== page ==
- Academic support and tutoring
- Assistance with course selection and career planning
- Education/guidance to improve financial literacy
- Information and assistance to apply for financial aid and/or scholarships
- Assistance in applying for admission to graduate and professional school
Each semester, students in the SSS program will benefit from multiple individual mentoring meetings with one of our staff members, plus ongoing access to staff members via phone and e-mail. We also offer opportunities for students to attend educational workshops, cultural activities, community service projects, and retreats, all at no cost to the student. Additionally, we offer the opportunity to earn a $500 grant after a semester of full participation in our program.
Visit Student Support Services online for more information about program. Space is limited, so encourage your student to apply today!
by Melody Hicks, MC, LPC, Counseling Services
Sending a son or daughter off to college is a time of transition which can provoke a pile of emotions—excitement, fear, joy, sadness, delight, pride—just about every emotion you can imagine. If this is not the first time you have been through this adventure, you are most likely prepared for what your son/daughter is going to experience. However, if this is your first child to leave the nest, then you may find this article helpful in anticipating what your son/daughter will be facing in those first weeks of school.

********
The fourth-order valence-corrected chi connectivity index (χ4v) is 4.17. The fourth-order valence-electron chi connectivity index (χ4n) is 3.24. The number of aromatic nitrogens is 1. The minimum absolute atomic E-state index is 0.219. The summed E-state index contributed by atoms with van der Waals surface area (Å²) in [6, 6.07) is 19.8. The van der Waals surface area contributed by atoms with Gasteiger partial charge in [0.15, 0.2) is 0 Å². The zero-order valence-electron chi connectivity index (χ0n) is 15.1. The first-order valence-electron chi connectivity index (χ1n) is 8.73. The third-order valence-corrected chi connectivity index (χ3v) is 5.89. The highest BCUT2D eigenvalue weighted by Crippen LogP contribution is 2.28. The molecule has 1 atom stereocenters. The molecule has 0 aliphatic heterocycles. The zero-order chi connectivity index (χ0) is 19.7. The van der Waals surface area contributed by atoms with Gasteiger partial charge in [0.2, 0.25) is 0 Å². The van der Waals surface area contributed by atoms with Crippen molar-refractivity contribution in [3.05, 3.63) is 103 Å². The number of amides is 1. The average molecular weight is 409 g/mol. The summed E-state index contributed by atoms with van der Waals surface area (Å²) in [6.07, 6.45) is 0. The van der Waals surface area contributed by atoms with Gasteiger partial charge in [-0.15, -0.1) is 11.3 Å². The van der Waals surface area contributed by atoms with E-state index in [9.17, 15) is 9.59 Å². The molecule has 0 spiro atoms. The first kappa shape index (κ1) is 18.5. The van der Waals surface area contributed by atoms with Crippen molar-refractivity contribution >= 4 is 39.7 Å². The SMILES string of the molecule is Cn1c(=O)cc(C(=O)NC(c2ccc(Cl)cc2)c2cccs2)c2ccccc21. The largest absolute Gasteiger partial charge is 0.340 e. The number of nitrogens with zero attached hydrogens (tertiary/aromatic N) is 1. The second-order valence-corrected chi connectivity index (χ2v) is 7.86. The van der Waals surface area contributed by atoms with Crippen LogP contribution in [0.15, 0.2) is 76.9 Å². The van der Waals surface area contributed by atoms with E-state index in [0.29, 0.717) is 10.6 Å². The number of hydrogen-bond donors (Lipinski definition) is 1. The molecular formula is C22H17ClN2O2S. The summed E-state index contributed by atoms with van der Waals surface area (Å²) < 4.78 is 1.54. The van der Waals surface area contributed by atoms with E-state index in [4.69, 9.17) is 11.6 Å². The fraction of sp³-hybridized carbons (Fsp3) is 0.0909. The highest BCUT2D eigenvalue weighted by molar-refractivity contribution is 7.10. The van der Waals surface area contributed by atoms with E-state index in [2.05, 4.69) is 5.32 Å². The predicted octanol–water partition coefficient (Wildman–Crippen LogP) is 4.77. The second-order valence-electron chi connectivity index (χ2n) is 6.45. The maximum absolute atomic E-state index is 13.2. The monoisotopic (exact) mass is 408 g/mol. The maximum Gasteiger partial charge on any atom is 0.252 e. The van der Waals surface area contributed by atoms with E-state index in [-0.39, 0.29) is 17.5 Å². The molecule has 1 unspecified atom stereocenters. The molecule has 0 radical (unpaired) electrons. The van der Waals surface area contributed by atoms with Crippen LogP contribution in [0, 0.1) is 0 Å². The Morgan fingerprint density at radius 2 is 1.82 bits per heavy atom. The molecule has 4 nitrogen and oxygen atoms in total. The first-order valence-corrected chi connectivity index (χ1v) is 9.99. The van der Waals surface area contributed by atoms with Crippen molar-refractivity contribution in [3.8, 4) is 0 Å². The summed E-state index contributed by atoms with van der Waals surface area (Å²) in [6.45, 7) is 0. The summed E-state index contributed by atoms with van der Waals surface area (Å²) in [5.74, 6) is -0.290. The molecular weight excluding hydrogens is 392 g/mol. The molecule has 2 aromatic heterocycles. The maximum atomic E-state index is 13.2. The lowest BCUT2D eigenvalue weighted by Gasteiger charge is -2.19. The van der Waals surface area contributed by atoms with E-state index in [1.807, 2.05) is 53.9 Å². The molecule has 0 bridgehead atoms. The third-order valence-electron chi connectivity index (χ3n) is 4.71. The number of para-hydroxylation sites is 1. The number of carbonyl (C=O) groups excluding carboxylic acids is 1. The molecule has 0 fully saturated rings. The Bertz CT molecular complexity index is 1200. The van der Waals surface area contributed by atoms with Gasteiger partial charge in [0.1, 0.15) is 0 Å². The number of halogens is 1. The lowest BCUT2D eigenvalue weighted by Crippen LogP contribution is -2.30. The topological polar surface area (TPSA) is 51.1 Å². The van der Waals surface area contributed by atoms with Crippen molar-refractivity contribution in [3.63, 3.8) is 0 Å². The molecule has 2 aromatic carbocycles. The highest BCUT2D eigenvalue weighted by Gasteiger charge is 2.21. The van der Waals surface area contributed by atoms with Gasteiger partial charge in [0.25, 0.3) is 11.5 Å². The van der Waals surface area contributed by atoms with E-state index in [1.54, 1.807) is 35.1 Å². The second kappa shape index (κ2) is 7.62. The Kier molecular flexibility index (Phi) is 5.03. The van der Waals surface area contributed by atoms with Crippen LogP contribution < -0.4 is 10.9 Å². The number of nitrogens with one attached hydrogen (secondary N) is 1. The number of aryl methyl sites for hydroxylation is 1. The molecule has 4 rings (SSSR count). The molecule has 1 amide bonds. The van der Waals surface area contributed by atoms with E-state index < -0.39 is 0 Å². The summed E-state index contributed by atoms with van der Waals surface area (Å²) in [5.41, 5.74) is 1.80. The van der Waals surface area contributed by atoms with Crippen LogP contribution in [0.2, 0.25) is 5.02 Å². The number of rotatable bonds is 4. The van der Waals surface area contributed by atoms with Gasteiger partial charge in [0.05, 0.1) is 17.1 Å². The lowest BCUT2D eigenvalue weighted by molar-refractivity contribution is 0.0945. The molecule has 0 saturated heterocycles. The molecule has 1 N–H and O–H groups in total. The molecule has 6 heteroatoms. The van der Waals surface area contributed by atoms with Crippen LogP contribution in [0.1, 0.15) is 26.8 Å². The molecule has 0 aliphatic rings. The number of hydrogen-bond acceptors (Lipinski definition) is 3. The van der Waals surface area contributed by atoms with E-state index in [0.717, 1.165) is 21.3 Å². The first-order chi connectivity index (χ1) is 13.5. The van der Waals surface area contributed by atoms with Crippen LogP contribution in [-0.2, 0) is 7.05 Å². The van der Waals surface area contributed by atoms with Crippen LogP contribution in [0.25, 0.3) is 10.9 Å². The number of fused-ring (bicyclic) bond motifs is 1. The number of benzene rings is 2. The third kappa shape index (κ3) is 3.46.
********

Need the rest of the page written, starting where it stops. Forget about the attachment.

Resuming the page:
- Fun and Excitement — Fresh and new—from establishing a room/residence to meeting new people, going to social events and going to classrooms with anticipation of learning new information. There is something for someone new around every corner.
- Hectic and Chaotic — Your student now has to create and maintain his/her own schedule and routine. This can create a bit of chaos for a while and a sense of feeling overwhelmed, especially with new things to see and do, meltdowns may happen.
- Class Action — The option of “drop/add” is one way a student can start to exercise a sense of independence and autonomy. This doesn’t always sit well with a parent who has helped his/her student create the plan for the first semester. Can you say “letting go”?
- Roommate Adventures — Living together provides many challenges, especially since the shared space is small. Some roommate situations seem to work with little effort while others require negotiation skills that often far exceed the abilities of all involved. Dealing with conflict can be hard to do.